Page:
A sextant is a doubly reflecting navigation instrument used to measure the angle between any two visible objects. The principle of the instrument was first implemented around 1730 by John Hadley (1682–1744) and Thomas Godfrey (1704–1749) but it was also found later in the unpublished writings of Isaac Newton (1643–1727). The history of these and related instruments, and their forerunners, may be found in the article on reflecting instruments.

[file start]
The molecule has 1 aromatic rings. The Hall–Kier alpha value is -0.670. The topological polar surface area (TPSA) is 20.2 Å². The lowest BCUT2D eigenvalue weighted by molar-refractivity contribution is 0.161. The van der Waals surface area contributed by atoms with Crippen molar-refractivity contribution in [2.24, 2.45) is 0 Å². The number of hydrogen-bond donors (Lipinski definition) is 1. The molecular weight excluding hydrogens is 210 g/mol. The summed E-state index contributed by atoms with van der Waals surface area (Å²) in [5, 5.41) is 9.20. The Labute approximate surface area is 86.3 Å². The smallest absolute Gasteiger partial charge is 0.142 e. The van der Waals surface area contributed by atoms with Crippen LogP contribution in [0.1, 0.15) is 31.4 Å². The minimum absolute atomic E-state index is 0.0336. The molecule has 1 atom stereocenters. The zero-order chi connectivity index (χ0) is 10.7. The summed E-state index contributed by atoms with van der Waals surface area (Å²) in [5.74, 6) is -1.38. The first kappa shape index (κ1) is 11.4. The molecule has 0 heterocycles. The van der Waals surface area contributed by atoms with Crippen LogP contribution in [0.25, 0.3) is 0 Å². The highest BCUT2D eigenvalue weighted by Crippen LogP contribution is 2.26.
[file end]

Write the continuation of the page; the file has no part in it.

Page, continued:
The primary use of a sextant is to determine the angle between an astronomical object and the horizon for the purposes of celestial navigation. The determination of this angle, the altitude, is known as sighting (or shooting) the object, or taking a sight. The angle, and the time when it was measured, can be used to calculate a position line on a nautical or aeronautical chart. Common uses of the sextant include sighting the sun at solar noon or Polaris at night (in the Northern Hemisphere) to determine latitude. Sighting the height of a landmark can give a measure of distance off and, held horizontally, a sextant can measure angles between objects for a position on a chart. A sextant can also be used to measure the lunar distance between the moon and another celestial object (such as a star or planet) in order to determine Greenwich Mean Time and hence longitude.